Instead of rubbing her butt against you the way she does when you come home from work, you’re doing the “dirty work” for her. There’s nothing like a little teamwork to spread your kitty’s pheromones far and wide.
Reminds the Cat of Her Mom
The first four months of your kitten’s life are both hectic and filled with growing self-reliance. A curious kitten will follow her mother everywhere and quickly pick up on essential daily cues (i.e., where to sleep, when it’s time to eat, and how to groom). Kittens learn to raise their butts high into the air to give mom unobstructed access to their nether regions for two critical reasons:
- To experience a full-body cleanse (clean up the dirt and grime after a long day)
- To stimulate bowel movements by licking the anal area
No matter how old your cat is, these tail scratching sessions might remind her of early kittenhood alongside her mom and littermates. Do you see where this one is going? The resulting raised behind could be an awkward case of miscommunication.
As the “surrogate” parent to your beloved kitty, your cat’s unusual response to tail scratches could be a request for undercarriage grooming. Yes, your cat is indirectly asking you to clean her butt on her behalf.
A More Sensual Response
While the prospect of a grooming request sounds like the most bizarre explanation, this one takes the cake. Many animal experts theorize that these above-tail tickles are reminiscent of a mating session with a male cat. The base of the tail earns a reputation as a female kitty’s most sensitive erogenous zone.
When a male cat “mounts” a female kitty in heat, the female will raise her hindquarters, with the dynamic stimulating her tail’s base. These seemingly innocuous tail scratches might remind your cat of the discomfort (and excitement) of mating, providing sensual or sexual stimulation. Maybe sticking to those “safe zones” is a better option from this point forward.
Possible Medical Explanations
A cat with a healthy nervous system may feel a mild tickling sensation with above-tail scratches. However, for cats with feline hyperesthesia syndrome (FHS), even a gentle brush of the area can mimic a painful, electric shock. Now, 40 years since its initial discovery, veterinarians still don’t understand the mechanisms behind this aggravating neurological disorder.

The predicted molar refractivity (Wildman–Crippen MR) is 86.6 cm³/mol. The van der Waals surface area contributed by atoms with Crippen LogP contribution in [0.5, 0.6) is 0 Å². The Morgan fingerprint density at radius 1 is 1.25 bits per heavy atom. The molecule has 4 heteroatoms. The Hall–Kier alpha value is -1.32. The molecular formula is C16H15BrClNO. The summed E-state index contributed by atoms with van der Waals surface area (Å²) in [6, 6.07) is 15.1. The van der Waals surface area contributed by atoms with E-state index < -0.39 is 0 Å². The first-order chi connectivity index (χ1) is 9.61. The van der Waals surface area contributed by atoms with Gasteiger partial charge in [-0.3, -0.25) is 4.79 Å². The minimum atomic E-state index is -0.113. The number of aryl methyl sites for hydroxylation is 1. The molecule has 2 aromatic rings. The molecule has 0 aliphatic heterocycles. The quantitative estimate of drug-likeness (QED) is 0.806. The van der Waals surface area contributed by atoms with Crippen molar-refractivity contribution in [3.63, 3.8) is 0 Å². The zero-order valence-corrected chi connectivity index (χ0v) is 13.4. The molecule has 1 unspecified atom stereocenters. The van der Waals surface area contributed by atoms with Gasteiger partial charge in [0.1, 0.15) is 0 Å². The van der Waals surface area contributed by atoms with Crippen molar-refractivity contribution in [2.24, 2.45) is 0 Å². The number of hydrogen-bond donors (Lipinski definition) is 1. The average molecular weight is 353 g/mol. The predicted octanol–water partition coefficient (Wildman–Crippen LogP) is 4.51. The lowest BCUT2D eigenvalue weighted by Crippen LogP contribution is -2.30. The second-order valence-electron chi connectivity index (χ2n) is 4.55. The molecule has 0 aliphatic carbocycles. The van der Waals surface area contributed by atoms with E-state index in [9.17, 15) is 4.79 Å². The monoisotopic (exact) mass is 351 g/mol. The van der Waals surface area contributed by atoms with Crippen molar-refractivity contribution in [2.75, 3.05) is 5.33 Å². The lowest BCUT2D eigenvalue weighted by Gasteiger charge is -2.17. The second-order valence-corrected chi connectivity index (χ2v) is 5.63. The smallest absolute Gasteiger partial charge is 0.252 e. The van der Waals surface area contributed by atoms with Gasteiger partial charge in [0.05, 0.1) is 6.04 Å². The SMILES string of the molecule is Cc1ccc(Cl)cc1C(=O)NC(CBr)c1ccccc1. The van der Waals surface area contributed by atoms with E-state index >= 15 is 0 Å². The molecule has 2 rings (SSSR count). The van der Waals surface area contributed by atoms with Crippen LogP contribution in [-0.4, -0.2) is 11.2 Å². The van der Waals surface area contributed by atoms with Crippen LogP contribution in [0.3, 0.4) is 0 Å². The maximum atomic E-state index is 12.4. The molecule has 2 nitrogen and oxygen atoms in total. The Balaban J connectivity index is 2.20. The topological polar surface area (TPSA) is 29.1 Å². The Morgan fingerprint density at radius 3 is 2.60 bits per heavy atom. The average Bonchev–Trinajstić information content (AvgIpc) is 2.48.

Cats with FHS — aptly nicknamed “rolling skin syndrome” — may face abnormally sensitive skin and other symptoms that include:
- Bizarre yowls or vocalizations
- Unexplained pupil dilation
- Urinating outside of the litter box
- Twitching or a “rolling” sensation in the back
- Sudden bursts of sprinting around the house
- Staring off into space (looking at something that isn’t there)
- Tail mutilation due to the rippling or crawling sensations
A cat with feline hyperesthesia syndrome may hiss, growl, or attack her own tail to the point of mutilation — with or without a preceding above-tail tickle. If you suspect your cat’s bizarre response is beyond “typical,” visit your vet to rule out more sinister explanations.
In most cases, a cat’s “elevator” butt, drawn-out meows, and obnoxious posture is a normal response to overstimulation, but deciphering or decoding feline body language isn’t an exact science. Just because your cat doesn’t retreat or swat with this mysterious “butt scratch reflex,” that doesn’t mean, “I like this. Do it more!”
As a rule of thumb, stop petting your cat when she stops purring, stares at your hand menacingly, or sudden repositions. The pathway toward petting-induced aggression is often shorter than anticipated, and being observant can shield you from a bite wound or scratches.
- Live Science: Here’s the Best Way to Pet a Cat, According to Science
- Cornell College of Veterinary Medicine: Hyperesthesia Syndrome
- ASPCA: Aggression in Cats
- Cats International: Sharing the Turf – Scent Messages
- Alley Cat Allies: How Old Is That Kitten? Kitten Progression: At-a-Glance
Pam is a self-confessed cat lover and has experience of working with cats and owning cats for as long as she can remember. This website is where she gets to share her knowledge and interact with other cat lovers.